They just exist. And they have a network and maybe they have decent advertising, decent sales, but are they, what if, I mean, I know a lot of businesses, I mean, you know, you look at like CPA firms or something that are decent sized and they’re just, you know, they’re not really doing anything innovative. They’re using QuickBooks. Everybody uses QuickBooks, right? So how are they going to justify premium pricing? How are they going to get more?
How are they going to take away, you know, customers from their competitors? And of course, they’ll say, well, we’re better. We’re better, you know? And I think that, part of that is like, you know, I looked at my own business like, maybe say, in the last five or six years ago, or five, six years ago and I just kind of, you know, I felt like, you know, geez, I don’t really feel like we’re doing anything innovative because we’re just kind of billing for consulting work.
That’s it. We program. And, you know, and at the time We didn’t really have much focus. And so I’ve been working a lot, you know, myself focusing more on, you know, vertical industries, like the manufacturing and healthcare industries we work in and then specifically around this sort of, like operational efficiency, you know, need. And then also like, sort of productizing a lot of our services, you know, so we can come on and, you know, deliver packaged solutions that solve a certain, you know, set of problems, right? And because I think you’ve got to be innovative as a company or you’re just, you don’t really have a great long term future.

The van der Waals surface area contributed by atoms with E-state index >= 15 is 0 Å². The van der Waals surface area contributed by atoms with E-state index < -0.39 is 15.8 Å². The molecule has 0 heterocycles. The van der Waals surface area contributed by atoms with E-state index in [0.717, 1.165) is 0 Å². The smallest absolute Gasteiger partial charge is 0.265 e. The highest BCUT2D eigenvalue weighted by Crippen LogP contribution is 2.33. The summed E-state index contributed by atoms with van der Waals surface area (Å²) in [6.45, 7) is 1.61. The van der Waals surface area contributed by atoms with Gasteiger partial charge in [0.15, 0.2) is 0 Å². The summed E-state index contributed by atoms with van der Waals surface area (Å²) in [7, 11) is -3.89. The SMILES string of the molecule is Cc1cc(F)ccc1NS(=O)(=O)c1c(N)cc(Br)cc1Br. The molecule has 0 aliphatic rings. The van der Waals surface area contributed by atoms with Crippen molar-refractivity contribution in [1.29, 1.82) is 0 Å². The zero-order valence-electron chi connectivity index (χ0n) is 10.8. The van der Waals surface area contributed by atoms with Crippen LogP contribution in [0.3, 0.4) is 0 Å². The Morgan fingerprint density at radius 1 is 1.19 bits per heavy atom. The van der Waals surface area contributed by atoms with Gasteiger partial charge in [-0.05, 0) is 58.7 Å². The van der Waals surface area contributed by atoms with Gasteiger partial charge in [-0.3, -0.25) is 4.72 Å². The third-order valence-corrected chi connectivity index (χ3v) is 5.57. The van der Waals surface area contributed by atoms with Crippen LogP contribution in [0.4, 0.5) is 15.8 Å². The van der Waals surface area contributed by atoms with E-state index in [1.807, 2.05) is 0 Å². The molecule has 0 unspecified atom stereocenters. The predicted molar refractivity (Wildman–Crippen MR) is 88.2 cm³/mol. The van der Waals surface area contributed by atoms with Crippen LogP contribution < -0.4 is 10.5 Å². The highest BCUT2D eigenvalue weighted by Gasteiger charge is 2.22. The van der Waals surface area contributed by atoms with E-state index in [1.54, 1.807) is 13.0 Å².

Adam: Yeah, I completely agree with you. I completely agree with you. So, I mean, this is all fascinating stuff. I mean, again, I think any business owner needs to seriously consider investing in something like this if they know that there can be a return on investment. And it sounds like there’s pretty much an easy way to tell. I mean, you said you work with a lot of potential clients on coming up with what that return looks like and what they need to, what, you know, how much payroll savings or additional revenue or whatnot, it takes in order to justify this.
Discovering Optimal Fund Allocations
Sam: Yeah, and I think that’s one, you know, I mentioned, like productized services, and that’s something we’ve been starting to do here is actually offer like, just a flat rate engagement where we could come in and help people figure out what they should try to improve, right? And I don’t feel like there’s a whole lot of people out there, consultants that can come in and do that well. Like, you know, let’s sit down for a couple days, look at your complete, you know, the whole way you operate and say, like, here’s some ideas of where, you know, for every dollar you spent, you get $5 back, right?